After a short break from reviewing Carry On films, I’m back with this western movie parody: Carry On Cowboy (Gerald Thomas, 1965)! The film marked Angela Douglas, Peter Butterworth, and Bernard Bresslaw’s first appearances in the franchise. I must admit that Carry On Cowboy is among my least favourite Carry Ons so far, but it remains one with many interesting aspects. It deserves to be watched with a thoughtful mind. Curiously, this was Sid James’s favourite Carry On, and it also was Joan Sims favourite role among those she did for the series. (1) Moreover, Jim Dale said of it: “Carry On Cowboy was one of the best films I did in the series – I did enjoy it. I loved the fact that there were moments I could capture that were a little different”. (2) So, it was surprisingly high in the esteem of some Carry On regulars!
Carry On Cowboy takes place in Stodge City (A spoof of Dodge City, Kansas). An outlaw, Johnny Finger (Sid James), better known as The Rumpo Kid, arrives in the small town where he kills three people (for no reason). He then orders alcohol in a saloon where they normally don’t send any. The bartender, Charlie (Percy Herbert), will eventually become one of Rumpo’s allies. Judge Burke (Kenneth Williams) doesn’t approve of this stranger disturbing the peace of Stodge City, especially not after this one kills the sheriff, Albert Earp (Jon Pertwee). Rumpo also meets the seducing Bell Armitage (Joan Sims).
Meanwhile in Washington, Marshal P. Knutt –Peanut, haha!– (Jim Dale), an English gentleman and sanitation engineer first class, is looking for a job. The office commissioners are looking for a new Peace Marshall to be sent to Stodge City to clean the city. Knutt gets into the office, thinking it’s the Public Work Department and, due to a misunderstanding, obtains the marshall job. The thing is, he still thinks he’s going there to clean the city the way a sanitation engineer would do, not the way a marshal would! One must admit that his first name, Marshal, is also something that leads to confusion.
Knutt goes to Stodge city in a stagecoach that he shares with Annie Oakley (Angela Douglas). Annie wants to find the man who killed her father, Albert Earp, and to get revenge. The coach is attacked by the “Indians” led by their chief Big Heap (Charles Hawtrey– yes, Charles Hawtrey). These made a bargain with Rumpo who doesn’t want to see someone intrude the city and put him back to his place. Luckily, Annie is a master at shooting and saves the situation. In Stodge, Rumpo is still creating chaos and thinking he’s all permitted. This situation won’t be easy to solve, especially not when the judge realizes a sanitation engineer was sent to him instead of a real marshal.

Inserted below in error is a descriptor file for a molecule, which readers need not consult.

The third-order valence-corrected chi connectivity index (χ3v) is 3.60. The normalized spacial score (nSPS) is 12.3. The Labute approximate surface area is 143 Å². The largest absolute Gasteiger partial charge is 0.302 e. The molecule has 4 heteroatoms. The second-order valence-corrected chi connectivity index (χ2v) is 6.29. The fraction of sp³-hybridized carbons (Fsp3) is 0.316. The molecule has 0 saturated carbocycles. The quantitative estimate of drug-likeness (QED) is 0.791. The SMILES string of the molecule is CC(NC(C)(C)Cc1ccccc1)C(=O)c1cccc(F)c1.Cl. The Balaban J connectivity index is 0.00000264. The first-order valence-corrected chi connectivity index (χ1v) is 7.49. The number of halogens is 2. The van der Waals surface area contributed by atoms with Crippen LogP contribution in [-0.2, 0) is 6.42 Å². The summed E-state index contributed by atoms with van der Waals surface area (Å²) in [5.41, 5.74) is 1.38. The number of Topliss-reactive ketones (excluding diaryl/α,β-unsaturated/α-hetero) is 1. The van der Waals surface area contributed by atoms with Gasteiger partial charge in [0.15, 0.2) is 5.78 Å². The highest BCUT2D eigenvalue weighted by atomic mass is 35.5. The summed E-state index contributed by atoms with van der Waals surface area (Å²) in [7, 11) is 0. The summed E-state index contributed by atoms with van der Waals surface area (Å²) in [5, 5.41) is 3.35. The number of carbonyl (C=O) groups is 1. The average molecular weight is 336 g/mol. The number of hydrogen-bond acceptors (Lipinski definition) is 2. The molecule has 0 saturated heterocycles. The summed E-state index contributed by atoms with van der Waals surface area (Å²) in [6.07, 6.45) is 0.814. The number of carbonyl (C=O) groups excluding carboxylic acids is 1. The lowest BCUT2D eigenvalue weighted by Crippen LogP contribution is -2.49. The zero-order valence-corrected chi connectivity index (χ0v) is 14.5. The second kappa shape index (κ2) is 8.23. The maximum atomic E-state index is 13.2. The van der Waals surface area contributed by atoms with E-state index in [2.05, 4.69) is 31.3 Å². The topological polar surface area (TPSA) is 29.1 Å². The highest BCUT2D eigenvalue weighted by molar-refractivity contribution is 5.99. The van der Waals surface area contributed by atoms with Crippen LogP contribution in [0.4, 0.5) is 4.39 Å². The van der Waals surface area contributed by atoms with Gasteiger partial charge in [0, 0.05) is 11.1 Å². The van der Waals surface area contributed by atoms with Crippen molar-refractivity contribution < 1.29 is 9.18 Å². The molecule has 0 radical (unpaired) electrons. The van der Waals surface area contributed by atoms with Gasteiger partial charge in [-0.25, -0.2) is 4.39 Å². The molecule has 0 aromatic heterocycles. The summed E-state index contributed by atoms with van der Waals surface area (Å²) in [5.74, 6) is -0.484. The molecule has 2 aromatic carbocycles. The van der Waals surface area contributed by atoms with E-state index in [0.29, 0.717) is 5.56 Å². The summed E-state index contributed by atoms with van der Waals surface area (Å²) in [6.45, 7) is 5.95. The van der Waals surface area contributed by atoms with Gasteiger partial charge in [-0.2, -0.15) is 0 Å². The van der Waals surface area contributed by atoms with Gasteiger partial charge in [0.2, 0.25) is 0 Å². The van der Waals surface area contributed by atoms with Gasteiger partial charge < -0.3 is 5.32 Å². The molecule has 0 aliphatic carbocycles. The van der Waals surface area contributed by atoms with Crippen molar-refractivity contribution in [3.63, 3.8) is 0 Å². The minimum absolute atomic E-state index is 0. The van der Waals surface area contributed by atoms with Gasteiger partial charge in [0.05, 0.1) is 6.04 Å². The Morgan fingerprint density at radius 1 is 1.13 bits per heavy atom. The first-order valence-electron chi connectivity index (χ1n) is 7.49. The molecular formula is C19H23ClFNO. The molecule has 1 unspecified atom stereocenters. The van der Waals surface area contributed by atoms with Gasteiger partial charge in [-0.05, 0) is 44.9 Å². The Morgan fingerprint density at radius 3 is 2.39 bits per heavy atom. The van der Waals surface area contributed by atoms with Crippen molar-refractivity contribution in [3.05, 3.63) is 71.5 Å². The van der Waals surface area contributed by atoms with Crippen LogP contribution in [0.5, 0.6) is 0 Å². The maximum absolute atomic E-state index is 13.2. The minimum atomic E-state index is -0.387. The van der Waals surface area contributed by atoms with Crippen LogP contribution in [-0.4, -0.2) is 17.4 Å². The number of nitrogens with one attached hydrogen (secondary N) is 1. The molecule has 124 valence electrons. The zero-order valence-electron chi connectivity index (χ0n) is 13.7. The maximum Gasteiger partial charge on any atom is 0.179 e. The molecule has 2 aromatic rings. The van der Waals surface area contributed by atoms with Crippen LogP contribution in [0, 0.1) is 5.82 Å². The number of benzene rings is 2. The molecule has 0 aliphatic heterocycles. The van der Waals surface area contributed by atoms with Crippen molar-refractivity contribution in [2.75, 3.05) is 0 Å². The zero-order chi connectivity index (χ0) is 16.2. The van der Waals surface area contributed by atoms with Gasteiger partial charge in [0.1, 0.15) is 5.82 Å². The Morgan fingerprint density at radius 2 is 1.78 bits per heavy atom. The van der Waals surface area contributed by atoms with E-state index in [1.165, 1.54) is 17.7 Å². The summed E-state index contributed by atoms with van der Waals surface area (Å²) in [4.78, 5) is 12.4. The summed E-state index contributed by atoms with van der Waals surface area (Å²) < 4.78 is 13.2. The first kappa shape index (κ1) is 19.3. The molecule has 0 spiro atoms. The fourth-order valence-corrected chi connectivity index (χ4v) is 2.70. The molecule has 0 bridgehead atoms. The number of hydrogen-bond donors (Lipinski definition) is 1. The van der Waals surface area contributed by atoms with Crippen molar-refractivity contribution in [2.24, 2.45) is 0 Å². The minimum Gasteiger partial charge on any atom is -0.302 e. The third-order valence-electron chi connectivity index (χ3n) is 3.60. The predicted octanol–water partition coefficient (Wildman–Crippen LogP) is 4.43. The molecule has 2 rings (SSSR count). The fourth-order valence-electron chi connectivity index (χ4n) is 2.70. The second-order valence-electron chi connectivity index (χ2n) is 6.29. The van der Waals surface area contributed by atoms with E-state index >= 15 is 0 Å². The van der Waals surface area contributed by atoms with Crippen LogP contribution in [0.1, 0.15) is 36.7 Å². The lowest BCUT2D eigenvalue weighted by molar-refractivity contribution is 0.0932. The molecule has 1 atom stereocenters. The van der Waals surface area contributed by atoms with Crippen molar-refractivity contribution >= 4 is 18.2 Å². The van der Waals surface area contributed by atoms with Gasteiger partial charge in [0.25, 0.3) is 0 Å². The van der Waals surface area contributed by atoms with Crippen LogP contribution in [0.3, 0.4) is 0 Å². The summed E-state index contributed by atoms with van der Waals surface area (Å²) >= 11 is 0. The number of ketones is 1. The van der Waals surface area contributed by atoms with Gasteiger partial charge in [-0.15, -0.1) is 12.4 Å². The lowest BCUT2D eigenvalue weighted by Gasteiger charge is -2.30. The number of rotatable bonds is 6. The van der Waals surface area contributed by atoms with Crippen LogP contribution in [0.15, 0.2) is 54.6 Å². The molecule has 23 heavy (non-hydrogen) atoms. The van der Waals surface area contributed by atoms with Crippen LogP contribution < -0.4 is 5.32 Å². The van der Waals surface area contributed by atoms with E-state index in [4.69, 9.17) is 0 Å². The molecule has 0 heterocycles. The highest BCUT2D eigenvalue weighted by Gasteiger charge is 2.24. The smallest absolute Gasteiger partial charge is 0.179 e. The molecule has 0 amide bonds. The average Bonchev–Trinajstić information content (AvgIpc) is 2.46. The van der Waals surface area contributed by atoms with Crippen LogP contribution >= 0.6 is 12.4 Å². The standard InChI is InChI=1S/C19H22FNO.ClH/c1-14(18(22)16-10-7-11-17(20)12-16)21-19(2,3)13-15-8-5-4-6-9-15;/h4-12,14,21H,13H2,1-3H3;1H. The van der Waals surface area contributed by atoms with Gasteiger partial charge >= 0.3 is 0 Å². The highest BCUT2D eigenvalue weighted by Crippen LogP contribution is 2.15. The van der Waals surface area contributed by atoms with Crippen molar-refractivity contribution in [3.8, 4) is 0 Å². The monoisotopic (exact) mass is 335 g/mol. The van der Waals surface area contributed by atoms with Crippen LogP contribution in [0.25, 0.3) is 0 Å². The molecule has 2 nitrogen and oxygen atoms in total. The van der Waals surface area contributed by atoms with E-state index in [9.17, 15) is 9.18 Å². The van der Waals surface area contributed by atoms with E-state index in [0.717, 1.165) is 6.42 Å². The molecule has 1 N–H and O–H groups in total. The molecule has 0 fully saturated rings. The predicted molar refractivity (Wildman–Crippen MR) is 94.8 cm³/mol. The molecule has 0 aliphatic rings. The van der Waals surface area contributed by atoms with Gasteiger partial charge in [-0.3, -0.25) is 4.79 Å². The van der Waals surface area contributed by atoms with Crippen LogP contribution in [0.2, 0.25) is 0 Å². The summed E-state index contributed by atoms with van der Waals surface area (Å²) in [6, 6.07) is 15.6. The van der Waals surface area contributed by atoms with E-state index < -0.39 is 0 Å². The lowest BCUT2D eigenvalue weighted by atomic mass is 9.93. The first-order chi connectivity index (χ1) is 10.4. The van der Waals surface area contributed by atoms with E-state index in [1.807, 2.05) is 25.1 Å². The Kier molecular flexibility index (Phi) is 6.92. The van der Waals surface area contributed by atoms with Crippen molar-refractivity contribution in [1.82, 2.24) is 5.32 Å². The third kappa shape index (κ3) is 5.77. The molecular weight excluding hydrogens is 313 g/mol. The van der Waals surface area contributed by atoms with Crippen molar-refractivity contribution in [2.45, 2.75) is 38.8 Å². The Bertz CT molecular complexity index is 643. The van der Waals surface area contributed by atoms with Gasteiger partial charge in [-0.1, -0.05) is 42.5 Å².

Carry On Cowboy parodies the Western genre on so many levels, and there is a great attention to detail. The film was the first Carry On to feature a team song, which was composed by Eric Rogers and Alan Rogers and sang by Jim Dale during the opening credits. The style of the song and Dale’s voice style fit perfectly the atmosphere that is usually felt in many westerns where a lone cowboy is seen riding on a plain or a desert to some unknown destiny. Even the rhythm of the song is a perfect reflection. Here, I think of examples like Gunfight at the O.k. Corral (John Sturges, 1957) with the theme song composed by Dimitri Tiomkin and Ned Washington and sang by Frankie Laine, or Do Not Forsake Me, O My Darling also composed by Tiomkin and Washington and sang by Tex Ritter in the film High Noon (Fred Zinnemann, 1952). Angela Douglas also embodies the saloon girl spirit in the likes of Marlene Dietrich in Destry Rides Again (George Marshall, 1939) or Marilyn Monroe in River of No Return (Otto Preminger, 1954) when she sings This Is the Night for Love. She proves to be a great seductress!
Carry On Cowboy
Gunfight at the O.K. Corral (Fun fact: this is actually one of my all time favourite songs!)
Marilyn Monroe sings in River of No Return
Angela Douglas sings in Carry On Cowboy
Please forgive me for the poor quality of the Carry On clips!
What’s also noticeable at the beginning of the film, except for that theme song, is the scene where the Rumpo Kid shoots three men very rapidly without giving them a chance to pronounce a word. Does it make you think of something? If you’re thinking of the opening scene in Once Upon a Time in the West (Sergio Leone, 1968), you probably are not the only one. However, this couldn’t have been an inspiration since Leone’s famous western was actually released three years after Carry On Cowboy! But it’s indeed difficult not to make a parallel. I think this scene was mostly a way to show how people kill first and think after in many Westerns.
Carry On Cowboy opening scene
Once Upon a Time in the West opening scene